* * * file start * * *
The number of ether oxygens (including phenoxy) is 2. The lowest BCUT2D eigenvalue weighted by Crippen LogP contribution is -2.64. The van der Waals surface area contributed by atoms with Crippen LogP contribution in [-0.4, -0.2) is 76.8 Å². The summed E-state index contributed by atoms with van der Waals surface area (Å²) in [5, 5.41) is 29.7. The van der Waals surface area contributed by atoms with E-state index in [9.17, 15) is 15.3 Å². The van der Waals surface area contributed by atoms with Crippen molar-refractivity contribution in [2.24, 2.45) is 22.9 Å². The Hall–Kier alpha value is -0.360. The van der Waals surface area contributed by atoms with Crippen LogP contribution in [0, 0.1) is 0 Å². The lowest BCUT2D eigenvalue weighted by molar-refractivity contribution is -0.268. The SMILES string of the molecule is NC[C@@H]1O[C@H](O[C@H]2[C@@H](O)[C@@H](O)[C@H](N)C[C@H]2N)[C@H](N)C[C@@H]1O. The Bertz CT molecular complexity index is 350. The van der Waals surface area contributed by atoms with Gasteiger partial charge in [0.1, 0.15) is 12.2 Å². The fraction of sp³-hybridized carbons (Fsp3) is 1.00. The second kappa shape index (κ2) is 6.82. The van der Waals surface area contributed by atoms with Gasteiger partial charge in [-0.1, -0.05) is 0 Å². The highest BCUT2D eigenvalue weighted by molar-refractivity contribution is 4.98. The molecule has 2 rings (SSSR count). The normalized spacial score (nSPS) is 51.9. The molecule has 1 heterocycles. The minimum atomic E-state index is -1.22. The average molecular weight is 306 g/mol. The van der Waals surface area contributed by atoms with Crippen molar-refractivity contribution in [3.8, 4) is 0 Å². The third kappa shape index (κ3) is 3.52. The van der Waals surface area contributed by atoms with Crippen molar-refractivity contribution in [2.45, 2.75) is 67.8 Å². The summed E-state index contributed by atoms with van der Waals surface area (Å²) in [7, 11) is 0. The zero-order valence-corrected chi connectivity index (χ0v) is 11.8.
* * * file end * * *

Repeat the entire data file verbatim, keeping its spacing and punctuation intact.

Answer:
The number of ether oxygens (including phenoxy) is 2. The lowest BCUT2D eigenvalue weighted by Crippen LogP contribution is -2.64. The van der Waals surface area contributed by atoms with Crippen LogP contribution in [-0.4, -0.2) is 76.8 Å². The summed E-state index contributed by atoms with van der Waals surface area (Å²) in [5, 5.41) is 29.7. The van der Waals surface area contributed by atoms with E-state index in [9.17, 15) is 15.3 Å². The van der Waals surface area contributed by atoms with Crippen molar-refractivity contribution in [2.24, 2.45) is 22.9 Å². The Hall–Kier alpha value is -0.360. The van der Waals surface area contributed by atoms with Crippen LogP contribution in [0, 0.1) is 0 Å². The lowest BCUT2D eigenvalue weighted by molar-refractivity contribution is -0.268. The SMILES string of the molecule is NC[C@@H]1O[C@H](O[C@H]2[C@@H](O)[C@@H](O)[C@H](N)C[C@H]2N)[C@H](N)C[C@@H]1O. The Bertz CT molecular complexity index is 350. The van der Waals surface area contributed by atoms with Gasteiger partial charge in [0.1, 0.15) is 12.2 Å². The fraction of sp³-hybridized carbons (Fsp3) is 1.00. The second kappa shape index (κ2) is 6.82. The van der Waals surface area contributed by atoms with Gasteiger partial charge in [-0.1, -0.05) is 0 Å². The highest BCUT2D eigenvalue weighted by molar-refractivity contribution is 4.98. The molecule has 2 rings (SSSR count). The normalized spacial score (nSPS) is 51.9. The molecule has 1 heterocycles. The minimum atomic E-state index is -1.22. The average molecular weight is 306 g/mol. The van der Waals surface area contributed by atoms with Crippen molar-refractivity contribution in [3.8, 4) is 0 Å². The third kappa shape index (κ3) is 3.52. The van der Waals surface area contributed by atoms with Crippen molar-refractivity contribution in [2.45, 2.75) is 67.8 Å². The summed E-state index contributed by atoms with van der Waals surface area (Å²) in [7, 11) is 0. The zero-order valence-corrected chi connectivity index (χ0v) is 11.8.